Several times in the past couple of weeks I have poised my hand over the mouse, ready to reflect on the events of the new term, only to be distracted or called away by the press of new business. Committees begin meeting before 0th Week, and the events of the Alumni Weekend and attendant Somerville reunion (not to mention our opening celebrations for the new ROQ buildings)take up the time in evenings and weekends that in a previous life I might have used for reflecting or writing.
Most Heads of House at Oxford find the same at this time of year, I know, and most would share my sense that the daily round of a busy college is actually too rewarding (and also fun) to let us repine. Our First-Year dinner ranks as one of the most inspiriting high points of the year. Alongside the Leavers’ dinner it marks a new beginning for hundreds of people at one of the great turning points of their lives. (With that in mind, I tried to come up with some new reflections of my own for the traditional welcome speech. It’s one of the challenges of this job, to find a way to say the things that matter, without bringing out too many time-encrusted stories or thoughts that have passed their shelf life.) This year Somerville’s dining hall almost burst at the seams. We have fifty new graduate students as well as all the first-year undergraduates; and joining in the welcome to them, a good crop of new Junior and Senior Research Fellows and new Fellows in Philosophy and Economics. Taking in additional postgraduates is good for the College’s intellectual and academic life, and I am determined that we should give them the best possible experience at Oxford.
The milestones of a new academic year zoom past: our fund-raising Telethon, in which fifteen gallant volunteers raised the record sum of £200,000 this year; the Matriculation ceremony; several degree days; getting to know a new JCR committee; and interviews with second-year students many of whom are now nearly at the half-way point of their time at Oxford. If I find it difficult to fit in all that clamours for my time, how much tougher it is for them. I’d guess there are few Oxford graduates who leave without some sense of regret for opportunities missed, never mind how many sports teams, clubs and societies they have joined. Fashions in such things come and go, of course: at present Somerville has a healthy representation in the Oxford Union, and student drama and journalism. The College boat club boasts more than one aspiring Blue, and women’s football seems to be on track for more successes. Dancesport was not an activity I’d come across before arriving here, but it flourishes at Somerville. There is as always an impressive amount of voluntary activity, and before long a number of our students will be volunteering to help the candidates for next year’s places through their Admissions interviews. As our new Senior Tutor and new Access and Communications Officer find their feet, I’m hoping that an increasing number of applicants from non-traditional backgrounds, in Britain and abroad, will discover Somerville’s special welcoming qualities.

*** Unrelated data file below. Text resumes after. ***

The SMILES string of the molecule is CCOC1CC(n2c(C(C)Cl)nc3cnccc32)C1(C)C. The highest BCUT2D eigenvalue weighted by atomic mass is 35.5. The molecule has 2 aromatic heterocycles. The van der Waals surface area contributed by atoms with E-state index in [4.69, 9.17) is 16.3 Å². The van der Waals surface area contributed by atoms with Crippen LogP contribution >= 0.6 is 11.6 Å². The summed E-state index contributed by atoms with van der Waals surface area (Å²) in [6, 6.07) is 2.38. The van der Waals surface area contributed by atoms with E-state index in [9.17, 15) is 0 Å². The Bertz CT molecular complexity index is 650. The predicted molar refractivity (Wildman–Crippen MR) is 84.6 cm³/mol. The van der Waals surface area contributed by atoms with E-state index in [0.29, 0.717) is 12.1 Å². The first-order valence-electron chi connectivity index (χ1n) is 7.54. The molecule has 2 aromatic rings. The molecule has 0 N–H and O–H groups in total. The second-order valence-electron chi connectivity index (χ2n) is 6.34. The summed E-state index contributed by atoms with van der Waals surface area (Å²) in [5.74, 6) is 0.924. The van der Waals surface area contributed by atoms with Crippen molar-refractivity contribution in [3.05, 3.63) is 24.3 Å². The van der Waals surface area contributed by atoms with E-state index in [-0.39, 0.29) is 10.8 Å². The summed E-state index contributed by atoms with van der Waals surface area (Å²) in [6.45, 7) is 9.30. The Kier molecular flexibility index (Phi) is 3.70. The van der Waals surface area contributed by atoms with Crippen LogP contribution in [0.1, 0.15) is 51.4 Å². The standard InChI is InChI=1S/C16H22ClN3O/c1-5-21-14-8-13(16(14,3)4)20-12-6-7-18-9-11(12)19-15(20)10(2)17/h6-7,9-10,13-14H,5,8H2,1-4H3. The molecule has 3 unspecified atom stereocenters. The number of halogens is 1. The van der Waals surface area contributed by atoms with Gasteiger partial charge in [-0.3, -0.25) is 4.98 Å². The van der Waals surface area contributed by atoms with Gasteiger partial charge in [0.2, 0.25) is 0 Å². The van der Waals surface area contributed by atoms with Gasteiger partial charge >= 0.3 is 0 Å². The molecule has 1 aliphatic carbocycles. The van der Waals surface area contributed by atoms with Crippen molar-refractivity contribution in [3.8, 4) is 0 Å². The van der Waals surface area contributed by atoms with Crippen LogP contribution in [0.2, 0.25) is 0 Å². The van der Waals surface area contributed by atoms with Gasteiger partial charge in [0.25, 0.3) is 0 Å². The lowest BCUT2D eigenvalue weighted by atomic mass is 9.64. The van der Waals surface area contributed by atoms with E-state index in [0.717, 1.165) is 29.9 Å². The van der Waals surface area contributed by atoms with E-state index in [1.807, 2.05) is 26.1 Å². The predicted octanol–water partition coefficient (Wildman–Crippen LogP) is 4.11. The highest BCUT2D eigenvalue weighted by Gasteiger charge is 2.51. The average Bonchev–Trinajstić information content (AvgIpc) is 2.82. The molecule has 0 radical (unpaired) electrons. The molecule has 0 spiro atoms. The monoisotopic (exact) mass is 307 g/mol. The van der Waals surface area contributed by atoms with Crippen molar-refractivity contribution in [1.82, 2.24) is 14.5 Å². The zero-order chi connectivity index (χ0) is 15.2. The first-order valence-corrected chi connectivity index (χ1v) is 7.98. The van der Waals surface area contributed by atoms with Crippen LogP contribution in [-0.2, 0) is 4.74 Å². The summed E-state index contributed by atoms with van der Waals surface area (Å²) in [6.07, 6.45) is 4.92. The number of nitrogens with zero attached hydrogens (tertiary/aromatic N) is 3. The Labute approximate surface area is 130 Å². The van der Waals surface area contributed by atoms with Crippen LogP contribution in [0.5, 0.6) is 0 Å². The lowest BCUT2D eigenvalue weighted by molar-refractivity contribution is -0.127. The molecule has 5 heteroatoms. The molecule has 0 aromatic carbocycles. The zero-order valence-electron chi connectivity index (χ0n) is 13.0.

…and looking out for the Humanities
It is a feature of the current academic climate in British universities that Humanities subjects everywhere are feeling the pinch. The Conference of Colleges and the Humanities Division at Oxford are in continuing discussion about how to preserve (and if possible enhance) existing provision for teaching and how to support research in a cold climate. Each individual college, Somerville included, has contributed to the debate. Like others, our Fellows point to the vital links between teaching and research, where the tutorial system is not only important to the excellence of Oxford teaching, but also supports tutors by honing their skills of explanatory discussion and bringing new questions to the fore. Bright students challenge their tutors, as well as vice versa. A further point to emphasise is the crucial role played by our postgraduate community in the vitality of Oxford research and the continuing high reputation of the university internationally. It is a debate for this academic year, neither the first nor by any means the last on this subject, but important in this time and place because it will help determine so much that forms part of the academic experience at Oxford.